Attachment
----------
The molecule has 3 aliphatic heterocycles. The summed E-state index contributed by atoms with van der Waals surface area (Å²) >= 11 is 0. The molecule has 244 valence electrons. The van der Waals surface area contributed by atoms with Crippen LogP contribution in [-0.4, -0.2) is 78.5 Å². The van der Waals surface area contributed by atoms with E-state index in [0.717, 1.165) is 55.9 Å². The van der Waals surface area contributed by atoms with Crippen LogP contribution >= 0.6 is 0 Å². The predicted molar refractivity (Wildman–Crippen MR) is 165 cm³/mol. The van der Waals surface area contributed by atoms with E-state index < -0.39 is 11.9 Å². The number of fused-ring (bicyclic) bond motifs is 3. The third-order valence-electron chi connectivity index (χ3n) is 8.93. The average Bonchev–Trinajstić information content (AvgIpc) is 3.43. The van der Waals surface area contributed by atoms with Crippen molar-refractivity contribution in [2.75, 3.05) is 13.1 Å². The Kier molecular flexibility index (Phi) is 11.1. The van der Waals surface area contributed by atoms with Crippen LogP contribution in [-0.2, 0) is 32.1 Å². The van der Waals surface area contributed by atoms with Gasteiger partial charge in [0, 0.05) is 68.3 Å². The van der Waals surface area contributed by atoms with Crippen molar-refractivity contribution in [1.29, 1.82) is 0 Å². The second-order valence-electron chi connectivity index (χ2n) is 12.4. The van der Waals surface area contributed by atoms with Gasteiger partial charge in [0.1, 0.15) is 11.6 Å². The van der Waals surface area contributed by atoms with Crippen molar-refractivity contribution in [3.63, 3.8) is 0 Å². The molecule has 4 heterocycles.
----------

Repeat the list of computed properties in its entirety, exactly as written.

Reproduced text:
The molecule has 3 aliphatic heterocycles. The summed E-state index contributed by atoms with van der Waals surface area (Å²) >= 11 is 0. The molecule has 244 valence electrons. The van der Waals surface area contributed by atoms with Crippen LogP contribution in [-0.4, -0.2) is 78.5 Å². The van der Waals surface area contributed by atoms with E-state index in [0.717, 1.165) is 55.9 Å². The van der Waals surface area contributed by atoms with Crippen LogP contribution >= 0.6 is 0 Å². The predicted molar refractivity (Wildman–Crippen MR) is 165 cm³/mol. The van der Waals surface area contributed by atoms with E-state index < -0.39 is 11.9 Å². The number of fused-ring (bicyclic) bond motifs is 3. The third-order valence-electron chi connectivity index (χ3n) is 8.93. The average Bonchev–Trinajstić information content (AvgIpc) is 3.43. The van der Waals surface area contributed by atoms with Crippen molar-refractivity contribution in [2.75, 3.05) is 13.1 Å². The Kier molecular flexibility index (Phi) is 11.1. The van der Waals surface area contributed by atoms with Crippen LogP contribution in [-0.2, 0) is 32.1 Å². The van der Waals surface area contributed by atoms with Gasteiger partial charge in [0, 0.05) is 68.3 Å². The van der Waals surface area contributed by atoms with Crippen molar-refractivity contribution in [1.29, 1.82) is 0 Å². The second-order valence-electron chi connectivity index (χ2n) is 12.4. The van der Waals surface area contributed by atoms with Gasteiger partial charge in [0.1, 0.15) is 11.6 Å². The van der Waals surface area contributed by atoms with Crippen molar-refractivity contribution in [3.63, 3.8) is 0 Å². The molecule has 4 heterocycles.